However, by the end of November General Sir Thomas Blamey visited the besieged garrison, and decided that Murray needed to be withdrawn, feeling his age left him unequal to the demands of modern warfare. Blamey ordered Murray home to Australia where he recommended he be given a recruiting post.[2]

Battle for Australia[edit]

See also Battle for Australia.

Murray returned to Australia in January 1942, just in time for Japan's major thrust southwards towards New Guinea. Rather than being given the recruiting desk job that Blamey had earmarked him for, the Australian Command placed him in charge of the Newcastle Covering Force, and immediately promoted him to temporary Major General.

The Newcastle Covering Force was soon re-designated as the 10th Division. Murray was sent to Western Australia in August 1942 to lead the 4th Division, which was then moved to North Queensland due to fears of an imminent Japanese invasion during April to May 1943. In October 1944, he was made General of the Rear Echelon at Mareeba. He then commanded the Northern Territory Force from March, 1945 until January, 1946, when he stepped down to the Reserve of Officers, and after nearly 31 years of military service, then resigned from the Australian Army.

Post war[edit]

John Murray successfully returned to his civilian life after World War II and indeed continued to receive appointments, being made Australian trade commissioner to New Zealand from 1946 until 1949 and then trade commissioner to Ceylon briefly in 1949. During this time he wrote of his experience in Tobruk in the book 'I Confess; a memoir of the Siege of Tobruk', which remained unpublished until 2011. However the demands of two world wars and an exacting career soon caught up with him, and General John Murray died of haematemesis associated with cirrhosis of the liver on 8 September 1951 at the Repatriation General Hospital, Concord, Sydney. He received a funeral with full military honours, and was buried in French's Forest Cemetery. His wife, three sons and two daughters survived him.[2]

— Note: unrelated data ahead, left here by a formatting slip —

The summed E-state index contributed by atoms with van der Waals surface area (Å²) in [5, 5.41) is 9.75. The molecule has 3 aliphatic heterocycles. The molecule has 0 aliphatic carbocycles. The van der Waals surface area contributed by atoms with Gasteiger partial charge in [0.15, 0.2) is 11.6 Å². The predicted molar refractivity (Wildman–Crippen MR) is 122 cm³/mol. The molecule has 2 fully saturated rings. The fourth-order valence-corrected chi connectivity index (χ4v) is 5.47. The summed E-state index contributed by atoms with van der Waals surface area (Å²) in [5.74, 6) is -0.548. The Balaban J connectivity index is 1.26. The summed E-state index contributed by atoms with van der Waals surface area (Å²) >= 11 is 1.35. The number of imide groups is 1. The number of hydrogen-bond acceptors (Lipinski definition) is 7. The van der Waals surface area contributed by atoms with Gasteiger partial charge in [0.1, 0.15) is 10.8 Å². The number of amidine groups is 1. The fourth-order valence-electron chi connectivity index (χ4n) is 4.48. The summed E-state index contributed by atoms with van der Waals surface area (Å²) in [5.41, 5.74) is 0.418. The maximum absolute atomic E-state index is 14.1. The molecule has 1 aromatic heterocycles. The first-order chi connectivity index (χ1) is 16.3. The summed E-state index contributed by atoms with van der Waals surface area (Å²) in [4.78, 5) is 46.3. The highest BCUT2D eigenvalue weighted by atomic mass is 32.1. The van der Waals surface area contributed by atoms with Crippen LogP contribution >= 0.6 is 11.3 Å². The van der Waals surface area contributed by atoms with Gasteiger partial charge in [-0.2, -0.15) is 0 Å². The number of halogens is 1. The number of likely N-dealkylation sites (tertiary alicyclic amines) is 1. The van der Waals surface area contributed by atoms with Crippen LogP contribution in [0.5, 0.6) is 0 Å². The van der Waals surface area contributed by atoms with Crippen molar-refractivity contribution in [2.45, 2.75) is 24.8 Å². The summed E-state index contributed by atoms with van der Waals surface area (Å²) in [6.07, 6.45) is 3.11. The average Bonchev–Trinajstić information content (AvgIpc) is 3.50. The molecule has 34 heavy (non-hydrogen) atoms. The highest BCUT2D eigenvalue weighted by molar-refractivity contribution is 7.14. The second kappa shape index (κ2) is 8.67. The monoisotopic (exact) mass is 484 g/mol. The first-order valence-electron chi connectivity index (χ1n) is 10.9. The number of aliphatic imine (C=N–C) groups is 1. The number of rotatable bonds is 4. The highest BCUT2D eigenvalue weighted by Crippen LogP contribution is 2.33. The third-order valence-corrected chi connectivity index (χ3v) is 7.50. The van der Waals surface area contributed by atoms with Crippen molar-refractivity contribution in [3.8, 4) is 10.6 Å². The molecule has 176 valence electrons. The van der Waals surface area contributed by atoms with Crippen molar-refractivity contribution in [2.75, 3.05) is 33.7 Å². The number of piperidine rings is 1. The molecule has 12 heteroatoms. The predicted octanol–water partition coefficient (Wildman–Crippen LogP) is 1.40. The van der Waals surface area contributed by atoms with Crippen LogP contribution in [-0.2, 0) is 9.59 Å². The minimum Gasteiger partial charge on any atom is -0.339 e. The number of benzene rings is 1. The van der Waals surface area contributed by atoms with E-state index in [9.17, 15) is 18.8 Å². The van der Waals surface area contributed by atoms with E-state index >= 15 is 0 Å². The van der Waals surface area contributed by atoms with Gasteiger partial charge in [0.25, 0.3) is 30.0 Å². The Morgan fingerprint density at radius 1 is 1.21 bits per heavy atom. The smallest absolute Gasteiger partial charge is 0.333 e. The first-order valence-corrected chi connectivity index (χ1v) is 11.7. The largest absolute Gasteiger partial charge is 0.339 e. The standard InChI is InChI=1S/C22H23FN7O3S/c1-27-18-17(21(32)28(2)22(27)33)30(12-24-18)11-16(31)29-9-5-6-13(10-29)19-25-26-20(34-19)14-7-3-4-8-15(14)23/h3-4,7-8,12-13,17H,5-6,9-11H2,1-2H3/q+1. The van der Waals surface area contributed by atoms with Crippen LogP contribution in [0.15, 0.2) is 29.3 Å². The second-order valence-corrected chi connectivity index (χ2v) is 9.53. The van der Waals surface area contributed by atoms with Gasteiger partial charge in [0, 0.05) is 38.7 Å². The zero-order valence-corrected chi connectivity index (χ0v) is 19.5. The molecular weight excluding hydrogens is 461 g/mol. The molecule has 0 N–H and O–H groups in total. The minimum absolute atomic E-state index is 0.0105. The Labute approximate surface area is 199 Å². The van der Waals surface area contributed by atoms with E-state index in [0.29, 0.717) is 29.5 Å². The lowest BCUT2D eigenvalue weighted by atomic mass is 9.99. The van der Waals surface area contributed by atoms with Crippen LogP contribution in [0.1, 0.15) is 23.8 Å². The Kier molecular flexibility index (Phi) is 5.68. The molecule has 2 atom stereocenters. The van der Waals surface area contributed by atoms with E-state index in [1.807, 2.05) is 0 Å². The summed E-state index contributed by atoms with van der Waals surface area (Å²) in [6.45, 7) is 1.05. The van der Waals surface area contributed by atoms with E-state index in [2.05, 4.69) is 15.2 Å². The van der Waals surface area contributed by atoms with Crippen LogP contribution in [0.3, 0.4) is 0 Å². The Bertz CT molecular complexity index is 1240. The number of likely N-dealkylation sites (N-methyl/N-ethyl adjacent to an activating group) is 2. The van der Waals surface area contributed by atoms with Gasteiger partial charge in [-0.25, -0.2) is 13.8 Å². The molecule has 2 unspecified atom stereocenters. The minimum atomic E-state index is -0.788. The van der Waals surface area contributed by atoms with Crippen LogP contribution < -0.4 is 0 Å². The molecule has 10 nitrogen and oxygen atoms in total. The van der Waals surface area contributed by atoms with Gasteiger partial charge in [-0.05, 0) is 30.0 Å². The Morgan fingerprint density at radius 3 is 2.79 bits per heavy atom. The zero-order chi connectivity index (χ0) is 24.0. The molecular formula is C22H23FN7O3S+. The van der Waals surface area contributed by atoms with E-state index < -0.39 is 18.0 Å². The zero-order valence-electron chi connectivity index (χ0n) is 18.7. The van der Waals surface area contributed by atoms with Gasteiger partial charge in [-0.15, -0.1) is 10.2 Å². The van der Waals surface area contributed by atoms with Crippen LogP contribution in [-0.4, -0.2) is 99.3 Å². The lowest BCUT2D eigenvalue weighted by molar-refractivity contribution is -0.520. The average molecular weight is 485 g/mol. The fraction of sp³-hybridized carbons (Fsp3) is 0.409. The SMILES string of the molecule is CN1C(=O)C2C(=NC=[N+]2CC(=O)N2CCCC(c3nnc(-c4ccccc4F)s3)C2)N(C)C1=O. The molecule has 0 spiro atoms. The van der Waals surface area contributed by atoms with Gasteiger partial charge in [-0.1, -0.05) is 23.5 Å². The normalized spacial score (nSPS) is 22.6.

Notes[edit]

  1. ^ Ross McMullin, "Disaster at Fromelles" (Wartime Magazine, Issue 36, 2006) Access date: 14 April 2007.
  2. ^ a b c d e f A.J. Hill, John Murray, Australian Dictionary of Biography. Access date: 12 December 2007.
  3. ^ The London Gazette: (Supplement) no. 29765. p. 9436. 26 September 1916. Retrieved 19 October 2008. (MC)
  4. ^ The London Gazette: (Supplement) no. 31158. p. 1616. 1 February 1919. Retrieved 19 October 2008. (DSO)
  5. ^ The London Gazette: (Supplement) no. 35396. p. 7332. 30 December 1941. Retrieved 19 October 2008. (DSO Bar)

References[edit]

  • A. J. Hill, 'Murray, John Joseph (1892 - 1951)', Australian Dictionary of Biography, Volume 15, Melbourne University Press, 2000, p. 453.
  • C. E. W. Bean, The A.I.F. in France, 1916-18 (Syd, 1929, 1933, 1937, 1942);
  • D. McCarthy, South-West Pacific Area—First Year (Canb, 1959);
  • B. Maughan, Tobruk and El Alamein (Canb, 1966);
  • D. M. Horner, Crisis of Command (Canb, 1978);
  • Daily Telegraph (Sydney), 8 Sept 1951;
  • Blamey papers (Australian War Memorial).